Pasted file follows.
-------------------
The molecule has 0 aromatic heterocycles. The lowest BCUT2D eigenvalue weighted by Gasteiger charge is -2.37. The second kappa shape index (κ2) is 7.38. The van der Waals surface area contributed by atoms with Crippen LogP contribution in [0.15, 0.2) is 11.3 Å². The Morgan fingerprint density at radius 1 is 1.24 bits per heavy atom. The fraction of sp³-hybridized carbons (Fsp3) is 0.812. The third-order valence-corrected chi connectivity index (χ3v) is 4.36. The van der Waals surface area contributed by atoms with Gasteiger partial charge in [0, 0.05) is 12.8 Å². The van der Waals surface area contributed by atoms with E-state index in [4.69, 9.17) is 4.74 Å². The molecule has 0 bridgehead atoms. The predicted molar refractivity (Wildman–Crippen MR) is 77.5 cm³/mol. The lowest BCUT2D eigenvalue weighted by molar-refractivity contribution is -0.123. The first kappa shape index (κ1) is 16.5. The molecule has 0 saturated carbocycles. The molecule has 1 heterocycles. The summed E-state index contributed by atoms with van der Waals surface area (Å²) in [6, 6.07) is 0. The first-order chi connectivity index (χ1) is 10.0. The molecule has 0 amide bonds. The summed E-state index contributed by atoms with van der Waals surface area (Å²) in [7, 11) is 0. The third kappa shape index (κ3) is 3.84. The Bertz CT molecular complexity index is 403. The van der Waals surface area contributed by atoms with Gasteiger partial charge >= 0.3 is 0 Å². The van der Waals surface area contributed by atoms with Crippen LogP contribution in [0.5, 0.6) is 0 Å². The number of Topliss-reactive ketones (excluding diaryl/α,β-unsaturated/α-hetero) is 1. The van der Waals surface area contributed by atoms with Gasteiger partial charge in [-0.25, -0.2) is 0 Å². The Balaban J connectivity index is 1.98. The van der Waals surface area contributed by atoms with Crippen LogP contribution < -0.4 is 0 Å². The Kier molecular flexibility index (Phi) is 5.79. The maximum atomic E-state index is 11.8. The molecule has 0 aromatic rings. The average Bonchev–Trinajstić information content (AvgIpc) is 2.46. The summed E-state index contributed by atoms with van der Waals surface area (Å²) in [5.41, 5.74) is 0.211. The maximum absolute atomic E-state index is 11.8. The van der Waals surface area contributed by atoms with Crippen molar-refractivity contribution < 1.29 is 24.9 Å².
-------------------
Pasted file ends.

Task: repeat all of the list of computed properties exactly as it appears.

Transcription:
The molecule has 0 aromatic heterocycles. The lowest BCUT2D eigenvalue weighted by Gasteiger charge is -2.37. The second kappa shape index (κ2) is 7.38. The van der Waals surface area contributed by atoms with Crippen LogP contribution in [0.15, 0.2) is 11.3 Å². The Morgan fingerprint density at radius 1 is 1.24 bits per heavy atom. The fraction of sp³-hybridized carbons (Fsp3) is 0.812. The third-order valence-corrected chi connectivity index (χ3v) is 4.36. The van der Waals surface area contributed by atoms with Gasteiger partial charge in [0, 0.05) is 12.8 Å². The van der Waals surface area contributed by atoms with E-state index in [4.69, 9.17) is 4.74 Å². The molecule has 0 bridgehead atoms. The predicted molar refractivity (Wildman–Crippen MR) is 77.5 cm³/mol. The lowest BCUT2D eigenvalue weighted by molar-refractivity contribution is -0.123. The first kappa shape index (κ1) is 16.5. The molecule has 0 saturated carbocycles. The molecule has 1 heterocycles. The summed E-state index contributed by atoms with van der Waals surface area (Å²) in [6, 6.07) is 0. The first-order chi connectivity index (χ1) is 10.0. The molecule has 0 amide bonds. The summed E-state index contributed by atoms with van der Waals surface area (Å²) in [7, 11) is 0. The third kappa shape index (κ3) is 3.84. The Bertz CT molecular complexity index is 403. The van der Waals surface area contributed by atoms with Gasteiger partial charge >= 0.3 is 0 Å². The van der Waals surface area contributed by atoms with Crippen LogP contribution in [0.5, 0.6) is 0 Å². The number of Topliss-reactive ketones (excluding diaryl/α,β-unsaturated/α-hetero) is 1. The van der Waals surface area contributed by atoms with Gasteiger partial charge in [-0.25, -0.2) is 0 Å². The Balaban J connectivity index is 1.98. The van der Waals surface area contributed by atoms with Crippen LogP contribution < -0.4 is 0 Å². The Kier molecular flexibility index (Phi) is 5.79. The maximum atomic E-state index is 11.8. The molecule has 0 aromatic rings. The average Bonchev–Trinajstić information content (AvgIpc) is 2.46. The summed E-state index contributed by atoms with van der Waals surface area (Å²) in [5.41, 5.74) is 0.211. The maximum absolute atomic E-state index is 11.8. The van der Waals surface area contributed by atoms with Crippen molar-refractivity contribution < 1.29 is 24.9 Å².